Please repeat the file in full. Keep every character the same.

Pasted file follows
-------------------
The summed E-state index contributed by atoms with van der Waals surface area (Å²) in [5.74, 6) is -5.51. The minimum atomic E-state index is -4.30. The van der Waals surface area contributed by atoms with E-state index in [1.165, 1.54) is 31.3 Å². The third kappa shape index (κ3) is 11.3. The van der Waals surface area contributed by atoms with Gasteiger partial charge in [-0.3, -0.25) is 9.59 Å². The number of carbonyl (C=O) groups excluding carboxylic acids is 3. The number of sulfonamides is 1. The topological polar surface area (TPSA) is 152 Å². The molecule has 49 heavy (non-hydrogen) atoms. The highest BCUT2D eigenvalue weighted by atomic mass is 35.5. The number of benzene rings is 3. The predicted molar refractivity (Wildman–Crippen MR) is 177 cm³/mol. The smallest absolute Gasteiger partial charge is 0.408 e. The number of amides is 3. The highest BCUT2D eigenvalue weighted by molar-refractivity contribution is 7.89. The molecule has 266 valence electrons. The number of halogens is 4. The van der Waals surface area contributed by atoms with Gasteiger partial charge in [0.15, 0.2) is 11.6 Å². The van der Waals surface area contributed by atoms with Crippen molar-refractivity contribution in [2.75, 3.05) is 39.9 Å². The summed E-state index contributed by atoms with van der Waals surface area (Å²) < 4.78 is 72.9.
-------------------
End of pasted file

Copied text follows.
The summed E-state index contributed by atoms with van der Waals surface area (Å²) in [5.74, 6) is -5.51. The minimum atomic E-state index is -4.30. The van der Waals surface area contributed by atoms with E-state index in [1.165, 1.54) is 31.3 Å². The third kappa shape index (κ3) is 11.3. The van der Waals surface area contributed by atoms with Gasteiger partial charge in [-0.3, -0.25) is 9.59 Å². The number of carbonyl (C=O) groups excluding carboxylic acids is 3. The number of sulfonamides is 1. The topological polar surface area (TPSA) is 152 Å². The molecule has 49 heavy (non-hydrogen) atoms. The highest BCUT2D eigenvalue weighted by atomic mass is 35.5. The number of benzene rings is 3. The predicted molar refractivity (Wildman–Crippen MR) is 177 cm³/mol. The smallest absolute Gasteiger partial charge is 0.408 e. The number of amides is 3. The highest BCUT2D eigenvalue weighted by molar-refractivity contribution is 7.89. The molecule has 266 valence electrons. The number of halogens is 4. The van der Waals surface area contributed by atoms with Gasteiger partial charge in [0.15, 0.2) is 11.6 Å². The van der Waals surface area contributed by atoms with Crippen molar-refractivity contribution in [2.75, 3.05) is 39.9 Å². The summed E-state index contributed by atoms with van der Waals surface area (Å²) < 4.78 is 72.9.